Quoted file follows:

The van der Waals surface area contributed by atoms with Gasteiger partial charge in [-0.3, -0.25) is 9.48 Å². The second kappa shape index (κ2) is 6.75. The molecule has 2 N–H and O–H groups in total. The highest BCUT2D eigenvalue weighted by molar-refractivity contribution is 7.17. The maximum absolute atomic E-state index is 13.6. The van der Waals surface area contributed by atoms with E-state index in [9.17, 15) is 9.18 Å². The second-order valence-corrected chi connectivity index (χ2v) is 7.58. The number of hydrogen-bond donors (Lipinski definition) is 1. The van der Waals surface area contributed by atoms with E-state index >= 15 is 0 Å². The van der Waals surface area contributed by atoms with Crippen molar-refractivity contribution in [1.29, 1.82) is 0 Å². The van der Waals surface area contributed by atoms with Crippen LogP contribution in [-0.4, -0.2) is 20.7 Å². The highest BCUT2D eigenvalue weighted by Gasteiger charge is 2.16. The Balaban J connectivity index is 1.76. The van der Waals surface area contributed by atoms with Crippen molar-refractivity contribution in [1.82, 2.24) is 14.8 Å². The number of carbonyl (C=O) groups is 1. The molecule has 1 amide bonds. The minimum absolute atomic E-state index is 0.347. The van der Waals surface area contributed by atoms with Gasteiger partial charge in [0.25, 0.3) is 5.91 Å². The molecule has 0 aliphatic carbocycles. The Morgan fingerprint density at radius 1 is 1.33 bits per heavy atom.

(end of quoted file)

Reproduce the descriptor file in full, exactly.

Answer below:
The van der Waals surface area contributed by atoms with Gasteiger partial charge in [-0.3, -0.25) is 9.48 Å². The second kappa shape index (κ2) is 6.75. The molecule has 2 N–H and O–H groups in total. The highest BCUT2D eigenvalue weighted by molar-refractivity contribution is 7.17. The maximum absolute atomic E-state index is 13.6. The van der Waals surface area contributed by atoms with E-state index in [9.17, 15) is 9.18 Å². The second-order valence-corrected chi connectivity index (χ2v) is 7.58. The number of hydrogen-bond donors (Lipinski definition) is 1. The van der Waals surface area contributed by atoms with E-state index >= 15 is 0 Å². The van der Waals surface area contributed by atoms with Crippen molar-refractivity contribution in [1.29, 1.82) is 0 Å². The van der Waals surface area contributed by atoms with Crippen LogP contribution in [-0.4, -0.2) is 20.7 Å². The highest BCUT2D eigenvalue weighted by Gasteiger charge is 2.16. The Balaban J connectivity index is 1.76. The van der Waals surface area contributed by atoms with Crippen molar-refractivity contribution in [1.82, 2.24) is 14.8 Å². The number of carbonyl (C=O) groups is 1. The molecule has 1 amide bonds. The minimum absolute atomic E-state index is 0.347. The van der Waals surface area contributed by atoms with Gasteiger partial charge in [0.25, 0.3) is 5.91 Å². The molecule has 0 aliphatic carbocycles. The Morgan fingerprint density at radius 1 is 1.33 bits per heavy atom.